For decades, the state party’s annual fall fundraiser was known as the Jefferson-Jackson Day or “JJ” Dinner. Tommy Vietor was the communications director for Barack Obama’s 2008 Iowa Caucus campaign. He recently told Radio Iowa said the aim during the 2007 “JJ” Dinner was to show Obama’s organization was “for real.”
“I think it might have been the single most important night of the entire campaign,” Vietor said. “…Our supporters sat around for four or five hours and then, when Obama finally spoke, the place just came alive.”
Obama was the evening’s final speaker. Earlier that afternoon, Obama had marched up the street to the venue with hundreds of supporters, then Obama addressed a few thousand at a nearby rally indoors — after John Legend performed for the crowd. Once inside Veteran’s Memorial Auditorum for the party fundraiser, Vietor remembers the rush to get everything into position.
“Months of preparation went into the chants and the slogans that night as well as the placement of the Obama supporters in the middle of the venue,” Vietor told Radio Iowa, “and there was sort of a coordinated ‘call and response’ chant that went back and forth.”
One of the hallmarks of these annual party functions is referred to as the “sign wars,” with campaign volunteers rushing to plaster the venue with the name of their candidate. In 2003, Howard Dean’s Iowa campaign manager Jeani Murray was part of one of the most spectacular feats in Iowa sign war history. Three massive banners were unfurled from the top to the bottom of the balcony in Vet’s Auditorium.
“One said, ‘WIN.’ One said, ‘WITH.’ And one said, “DEAN,” Murray explained during an interview with Radio Iowa. “When he spoke, we rolled them out over the full sections.”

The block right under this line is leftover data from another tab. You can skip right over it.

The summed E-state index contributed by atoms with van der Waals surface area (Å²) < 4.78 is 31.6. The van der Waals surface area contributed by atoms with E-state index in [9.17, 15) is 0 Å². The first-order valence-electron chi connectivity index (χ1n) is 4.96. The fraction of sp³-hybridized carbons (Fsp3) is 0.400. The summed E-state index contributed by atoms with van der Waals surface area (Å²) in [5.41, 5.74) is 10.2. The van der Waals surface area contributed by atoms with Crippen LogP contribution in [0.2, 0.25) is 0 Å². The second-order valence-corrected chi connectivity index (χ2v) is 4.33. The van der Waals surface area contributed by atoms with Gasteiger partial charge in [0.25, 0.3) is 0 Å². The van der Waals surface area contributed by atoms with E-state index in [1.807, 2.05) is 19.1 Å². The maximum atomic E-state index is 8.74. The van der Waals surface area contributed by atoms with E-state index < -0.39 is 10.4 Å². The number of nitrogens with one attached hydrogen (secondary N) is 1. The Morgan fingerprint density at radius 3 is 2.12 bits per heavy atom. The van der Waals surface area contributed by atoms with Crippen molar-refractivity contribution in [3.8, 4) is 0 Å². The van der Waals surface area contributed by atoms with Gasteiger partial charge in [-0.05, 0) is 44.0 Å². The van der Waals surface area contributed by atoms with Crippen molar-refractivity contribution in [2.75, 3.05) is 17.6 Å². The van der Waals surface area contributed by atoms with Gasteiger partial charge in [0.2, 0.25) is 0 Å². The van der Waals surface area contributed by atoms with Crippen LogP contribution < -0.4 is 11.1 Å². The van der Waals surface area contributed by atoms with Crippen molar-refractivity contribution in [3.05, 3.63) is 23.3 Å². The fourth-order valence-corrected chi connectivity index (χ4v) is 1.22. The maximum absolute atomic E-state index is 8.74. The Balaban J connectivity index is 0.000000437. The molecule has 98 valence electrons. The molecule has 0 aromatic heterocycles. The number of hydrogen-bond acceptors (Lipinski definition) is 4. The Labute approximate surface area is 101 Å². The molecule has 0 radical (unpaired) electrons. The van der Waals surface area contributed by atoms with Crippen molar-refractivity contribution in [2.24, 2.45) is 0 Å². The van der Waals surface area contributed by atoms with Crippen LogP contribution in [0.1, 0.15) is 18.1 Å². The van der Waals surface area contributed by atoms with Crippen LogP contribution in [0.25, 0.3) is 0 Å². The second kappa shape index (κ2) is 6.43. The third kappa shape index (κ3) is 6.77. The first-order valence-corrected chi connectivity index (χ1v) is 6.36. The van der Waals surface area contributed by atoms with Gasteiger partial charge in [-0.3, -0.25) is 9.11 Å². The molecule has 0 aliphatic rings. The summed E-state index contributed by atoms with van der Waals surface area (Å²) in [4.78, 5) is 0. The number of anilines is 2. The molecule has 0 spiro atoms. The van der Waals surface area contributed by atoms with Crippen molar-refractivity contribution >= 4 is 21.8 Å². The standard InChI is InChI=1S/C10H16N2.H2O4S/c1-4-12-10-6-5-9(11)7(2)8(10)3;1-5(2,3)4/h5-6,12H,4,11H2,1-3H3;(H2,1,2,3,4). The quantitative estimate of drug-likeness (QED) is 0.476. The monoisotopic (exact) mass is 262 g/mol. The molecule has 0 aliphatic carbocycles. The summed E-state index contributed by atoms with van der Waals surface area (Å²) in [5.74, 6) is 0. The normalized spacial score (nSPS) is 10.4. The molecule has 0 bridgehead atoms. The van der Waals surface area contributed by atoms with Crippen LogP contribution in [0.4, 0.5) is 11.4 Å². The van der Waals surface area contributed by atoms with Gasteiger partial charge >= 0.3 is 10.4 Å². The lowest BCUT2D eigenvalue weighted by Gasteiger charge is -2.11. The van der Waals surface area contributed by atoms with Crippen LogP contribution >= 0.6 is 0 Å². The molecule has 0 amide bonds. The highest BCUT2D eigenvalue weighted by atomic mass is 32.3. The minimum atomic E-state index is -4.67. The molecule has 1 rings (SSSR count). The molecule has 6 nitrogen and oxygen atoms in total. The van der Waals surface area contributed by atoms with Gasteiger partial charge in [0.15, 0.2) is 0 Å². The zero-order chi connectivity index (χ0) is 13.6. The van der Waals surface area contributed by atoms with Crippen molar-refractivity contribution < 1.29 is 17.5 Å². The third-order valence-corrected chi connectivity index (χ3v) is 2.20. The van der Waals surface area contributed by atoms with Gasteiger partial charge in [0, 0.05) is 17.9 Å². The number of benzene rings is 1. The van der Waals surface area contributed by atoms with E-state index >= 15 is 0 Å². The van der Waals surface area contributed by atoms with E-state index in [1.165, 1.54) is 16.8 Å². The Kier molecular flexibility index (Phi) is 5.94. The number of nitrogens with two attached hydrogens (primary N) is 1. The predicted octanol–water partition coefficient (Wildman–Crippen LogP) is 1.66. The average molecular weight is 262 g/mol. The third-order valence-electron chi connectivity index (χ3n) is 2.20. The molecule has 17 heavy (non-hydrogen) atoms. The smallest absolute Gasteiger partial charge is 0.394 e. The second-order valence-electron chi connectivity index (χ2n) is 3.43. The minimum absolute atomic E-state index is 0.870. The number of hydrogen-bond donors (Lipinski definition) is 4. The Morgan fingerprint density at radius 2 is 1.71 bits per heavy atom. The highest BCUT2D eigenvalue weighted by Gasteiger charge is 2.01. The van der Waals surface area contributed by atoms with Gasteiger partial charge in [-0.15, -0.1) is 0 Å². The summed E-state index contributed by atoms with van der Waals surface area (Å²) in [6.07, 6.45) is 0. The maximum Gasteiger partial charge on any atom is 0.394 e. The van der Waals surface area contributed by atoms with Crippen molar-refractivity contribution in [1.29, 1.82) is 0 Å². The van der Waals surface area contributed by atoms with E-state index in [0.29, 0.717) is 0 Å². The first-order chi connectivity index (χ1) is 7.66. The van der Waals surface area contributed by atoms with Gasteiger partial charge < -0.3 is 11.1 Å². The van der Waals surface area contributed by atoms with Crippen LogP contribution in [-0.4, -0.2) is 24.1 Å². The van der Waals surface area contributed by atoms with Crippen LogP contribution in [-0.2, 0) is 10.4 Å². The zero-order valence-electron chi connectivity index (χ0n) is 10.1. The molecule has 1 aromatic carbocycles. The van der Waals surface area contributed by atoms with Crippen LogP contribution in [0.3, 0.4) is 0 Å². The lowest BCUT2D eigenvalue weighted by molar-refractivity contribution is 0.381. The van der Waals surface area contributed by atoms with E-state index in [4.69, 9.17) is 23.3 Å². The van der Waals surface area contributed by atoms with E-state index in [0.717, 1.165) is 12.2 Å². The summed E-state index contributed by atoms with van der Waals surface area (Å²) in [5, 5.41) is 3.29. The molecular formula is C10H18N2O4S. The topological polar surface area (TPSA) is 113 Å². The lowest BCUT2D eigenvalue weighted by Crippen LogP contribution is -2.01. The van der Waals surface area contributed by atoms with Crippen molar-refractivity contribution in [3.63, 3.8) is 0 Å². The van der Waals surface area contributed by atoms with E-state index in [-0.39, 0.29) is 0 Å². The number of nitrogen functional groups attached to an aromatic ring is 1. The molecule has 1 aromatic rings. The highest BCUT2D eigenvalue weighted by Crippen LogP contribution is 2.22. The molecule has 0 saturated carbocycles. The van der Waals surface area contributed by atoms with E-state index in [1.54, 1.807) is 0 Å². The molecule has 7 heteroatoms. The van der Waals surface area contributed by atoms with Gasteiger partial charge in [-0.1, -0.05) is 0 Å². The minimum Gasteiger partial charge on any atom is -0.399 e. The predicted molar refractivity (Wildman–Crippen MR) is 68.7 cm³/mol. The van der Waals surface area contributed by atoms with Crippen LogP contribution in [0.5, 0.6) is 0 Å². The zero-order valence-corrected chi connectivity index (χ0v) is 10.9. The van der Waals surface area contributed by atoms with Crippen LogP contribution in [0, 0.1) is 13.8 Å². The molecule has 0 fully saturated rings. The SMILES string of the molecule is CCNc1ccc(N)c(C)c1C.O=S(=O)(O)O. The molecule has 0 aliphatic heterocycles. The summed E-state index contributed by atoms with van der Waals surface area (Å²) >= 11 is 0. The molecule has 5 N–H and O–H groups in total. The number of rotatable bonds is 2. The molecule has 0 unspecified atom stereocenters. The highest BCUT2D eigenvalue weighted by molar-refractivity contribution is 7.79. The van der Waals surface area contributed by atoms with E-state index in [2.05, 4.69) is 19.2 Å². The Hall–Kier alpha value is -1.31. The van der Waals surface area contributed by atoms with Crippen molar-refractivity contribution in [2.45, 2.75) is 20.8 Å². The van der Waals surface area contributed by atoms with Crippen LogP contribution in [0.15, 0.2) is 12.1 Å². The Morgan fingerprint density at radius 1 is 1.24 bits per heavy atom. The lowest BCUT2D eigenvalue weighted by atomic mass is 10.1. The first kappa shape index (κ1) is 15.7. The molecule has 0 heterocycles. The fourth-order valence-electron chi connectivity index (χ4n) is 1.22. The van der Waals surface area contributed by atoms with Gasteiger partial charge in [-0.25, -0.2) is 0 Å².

Murray said, as it was back in 2003, this year’s event is the last big “hurrah” before the Caucuses.
“All of these candidates can get together and show their organizational ‘oomph’ before the final push,” Murray said. “It can really put some people in the spotlight of their organization (and) candidate’s skills and the campaign they’re running and it can also be a spot where people start to see the steam really coming out of folks’ balloons.”
During the 1987 Jefferson-Jackson Day dinner, Al Gore used his speech to criticize the Caucuses as too tilted to the party’s liberal wing. Phil Roeder was the Iowa Democratic Party’s communications director in 1987.
“He was never doing particularly well in Iowa back then anyway,” Roeder told Radio Iowa, “and so he was kind of looking for an excuse to get out (of Iowa) and try the ‘Super Tuesday’ strategy in the south.”
Gore won Iowa’s Caucuses in his second campaign for the White House. Murray, who was working for Iowa Congressman Leonard Boswell at the time, remembers Gore’s “stay and fight” mantra during Gore’s 1999 “JJ” dinner speech.
“(Gore) walked away from the podium and he gave kind of kind of a ‘pep talk’ style speech before those were popular,” Murray said. “It kind of humanized Vice President Gore.”
Another former vice president, Walter Mondale, holds the distinction of winning the last Iowa Democratic Party “straw poll.”
“Democrats used to have straw polls at these big events and after the Jefferson Jackson Day Dinner of 1983, the DNC outlawed, if you, straw polls as a waste of time and resources,” Joe Shannahan, a Democrat who attended the 1983 event, told Radio Iowa.
Eight years later, Shannahan was the Iowa Democratic Party’s communications director when a blizzard thinned the crowd for the 1991 JJ Dinner.
“We ended up giving away thousands of meals to local homeless shelters,” Shannahan said.
The 1991 Jefferson-Jackson Day Dinner was the only time all the Democratic Party’s candidates attended an Iowa event. Iowa native and then U.S. Senator Tom Harkin was running for president at the time and Harkin handily won the 1992 Iowa Caucuses.